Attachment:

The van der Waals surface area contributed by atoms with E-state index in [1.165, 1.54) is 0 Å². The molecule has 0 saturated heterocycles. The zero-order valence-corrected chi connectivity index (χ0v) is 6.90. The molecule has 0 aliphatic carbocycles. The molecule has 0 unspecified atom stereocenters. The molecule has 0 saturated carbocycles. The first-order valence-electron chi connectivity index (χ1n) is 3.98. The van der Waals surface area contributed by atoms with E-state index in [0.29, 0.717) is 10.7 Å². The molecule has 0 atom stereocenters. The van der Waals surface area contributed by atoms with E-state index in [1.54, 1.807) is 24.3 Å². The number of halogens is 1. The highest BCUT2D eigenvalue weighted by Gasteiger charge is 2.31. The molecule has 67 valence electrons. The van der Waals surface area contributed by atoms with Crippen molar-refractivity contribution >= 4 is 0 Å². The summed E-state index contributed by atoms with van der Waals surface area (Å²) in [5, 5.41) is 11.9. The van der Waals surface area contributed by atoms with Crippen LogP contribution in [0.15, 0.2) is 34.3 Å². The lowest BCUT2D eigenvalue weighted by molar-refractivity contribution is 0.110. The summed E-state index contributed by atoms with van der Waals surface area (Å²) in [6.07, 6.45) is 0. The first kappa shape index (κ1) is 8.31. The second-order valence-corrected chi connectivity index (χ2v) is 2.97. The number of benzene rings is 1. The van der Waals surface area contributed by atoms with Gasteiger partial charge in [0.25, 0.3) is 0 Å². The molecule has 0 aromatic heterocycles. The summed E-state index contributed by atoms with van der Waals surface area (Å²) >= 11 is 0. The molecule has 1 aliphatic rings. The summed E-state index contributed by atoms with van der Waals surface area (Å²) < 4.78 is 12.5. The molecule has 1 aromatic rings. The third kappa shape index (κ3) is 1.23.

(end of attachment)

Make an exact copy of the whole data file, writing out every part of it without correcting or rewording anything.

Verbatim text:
The van der Waals surface area contributed by atoms with E-state index in [1.165, 1.54) is 0 Å². The molecule has 0 saturated heterocycles. The zero-order valence-corrected chi connectivity index (χ0v) is 6.90. The molecule has 0 aliphatic carbocycles. The molecule has 0 unspecified atom stereocenters. The molecule has 0 saturated carbocycles. The first-order valence-electron chi connectivity index (χ1n) is 3.98. The van der Waals surface area contributed by atoms with E-state index in [0.29, 0.717) is 10.7 Å². The molecule has 0 atom stereocenters. The van der Waals surface area contributed by atoms with E-state index in [1.54, 1.807) is 24.3 Å². The number of halogens is 1. The highest BCUT2D eigenvalue weighted by Gasteiger charge is 2.31. The molecule has 67 valence electrons. The van der Waals surface area contributed by atoms with Crippen molar-refractivity contribution >= 4 is 0 Å². The summed E-state index contributed by atoms with van der Waals surface area (Å²) in [5, 5.41) is 11.9. The van der Waals surface area contributed by atoms with Crippen LogP contribution in [0.15, 0.2) is 34.3 Å². The lowest BCUT2D eigenvalue weighted by molar-refractivity contribution is 0.110. The summed E-state index contributed by atoms with van der Waals surface area (Å²) in [6.07, 6.45) is 0. The first kappa shape index (κ1) is 8.31. The second-order valence-corrected chi connectivity index (χ2v) is 2.97. The number of benzene rings is 1. The van der Waals surface area contributed by atoms with Gasteiger partial charge in [0.25, 0.3) is 0 Å². The molecule has 0 aromatic heterocycles. The summed E-state index contributed by atoms with van der Waals surface area (Å²) >= 11 is 0. The molecule has 1 aliphatic rings. The summed E-state index contributed by atoms with van der Waals surface area (Å²) < 4.78 is 12.5. The molecule has 1 aromatic rings. The third kappa shape index (κ3) is 1.23.